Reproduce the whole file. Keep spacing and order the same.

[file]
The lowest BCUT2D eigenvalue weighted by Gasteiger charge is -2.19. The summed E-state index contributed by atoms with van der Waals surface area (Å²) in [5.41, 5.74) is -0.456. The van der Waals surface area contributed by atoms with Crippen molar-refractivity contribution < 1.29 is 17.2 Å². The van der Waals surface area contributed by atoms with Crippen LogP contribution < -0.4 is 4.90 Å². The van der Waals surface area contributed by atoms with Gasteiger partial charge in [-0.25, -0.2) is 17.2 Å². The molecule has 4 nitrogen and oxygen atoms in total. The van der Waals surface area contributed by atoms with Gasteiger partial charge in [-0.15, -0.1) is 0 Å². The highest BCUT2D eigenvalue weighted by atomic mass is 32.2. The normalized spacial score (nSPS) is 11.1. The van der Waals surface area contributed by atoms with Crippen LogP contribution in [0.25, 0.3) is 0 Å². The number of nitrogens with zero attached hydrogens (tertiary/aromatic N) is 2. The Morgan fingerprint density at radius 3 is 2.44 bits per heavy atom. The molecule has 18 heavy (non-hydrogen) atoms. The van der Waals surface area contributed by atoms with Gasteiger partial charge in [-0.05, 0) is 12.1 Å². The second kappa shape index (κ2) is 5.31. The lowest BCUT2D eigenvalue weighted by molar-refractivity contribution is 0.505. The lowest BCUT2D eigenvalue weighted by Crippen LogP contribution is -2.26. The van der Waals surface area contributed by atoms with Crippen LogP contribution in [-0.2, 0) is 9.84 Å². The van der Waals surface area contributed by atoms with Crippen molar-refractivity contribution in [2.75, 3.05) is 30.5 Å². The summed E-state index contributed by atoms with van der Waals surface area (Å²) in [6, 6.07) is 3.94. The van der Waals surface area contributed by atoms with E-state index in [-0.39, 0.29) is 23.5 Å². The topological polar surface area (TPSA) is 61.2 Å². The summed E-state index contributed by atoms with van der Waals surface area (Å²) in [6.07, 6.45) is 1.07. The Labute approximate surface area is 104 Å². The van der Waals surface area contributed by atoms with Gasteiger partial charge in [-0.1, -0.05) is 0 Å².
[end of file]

The lowest BCUT2D eigenvalue weighted by Gasteiger charge is -2.19. The summed E-state index contributed by atoms with van der Waals surface area (Å²) in [5.41, 5.74) is -0.456. The van der Waals surface area contributed by atoms with Crippen molar-refractivity contribution < 1.29 is 17.2 Å². The van der Waals surface area contributed by atoms with Crippen LogP contribution < -0.4 is 4.90 Å². The van der Waals surface area contributed by atoms with Gasteiger partial charge in [-0.25, -0.2) is 17.2 Å². The molecule has 4 nitrogen and oxygen atoms in total. The van der Waals surface area contributed by atoms with Gasteiger partial charge in [-0.15, -0.1) is 0 Å². The highest BCUT2D eigenvalue weighted by atomic mass is 32.2. The normalized spacial score (nSPS) is 11.1. The van der Waals surface area contributed by atoms with Crippen LogP contribution in [0.25, 0.3) is 0 Å². The number of nitrogens with zero attached hydrogens (tertiary/aromatic N) is 2. The Morgan fingerprint density at radius 3 is 2.44 bits per heavy atom. The molecule has 18 heavy (non-hydrogen) atoms. The van der Waals surface area contributed by atoms with Gasteiger partial charge in [-0.05, 0) is 12.1 Å². The second kappa shape index (κ2) is 5.31. The lowest BCUT2D eigenvalue weighted by molar-refractivity contribution is 0.505. The lowest BCUT2D eigenvalue weighted by Crippen LogP contribution is -2.26. The van der Waals surface area contributed by atoms with Crippen LogP contribution in [-0.2, 0) is 9.84 Å². The van der Waals surface area contributed by atoms with Crippen molar-refractivity contribution in [2.75, 3.05) is 30.5 Å². The summed E-state index contributed by atoms with van der Waals surface area (Å²) in [6, 6.07) is 3.94. The van der Waals surface area contributed by atoms with E-state index in [-0.39, 0.29) is 23.5 Å². The topological polar surface area (TPSA) is 61.2 Å². The summed E-state index contributed by atoms with van der Waals surface area (Å²) in [6.07, 6.45) is 1.07. The Labute approximate surface area is 104 Å². The van der Waals surface area contributed by atoms with Gasteiger partial charge in [-0.1, -0.05) is 0 Å².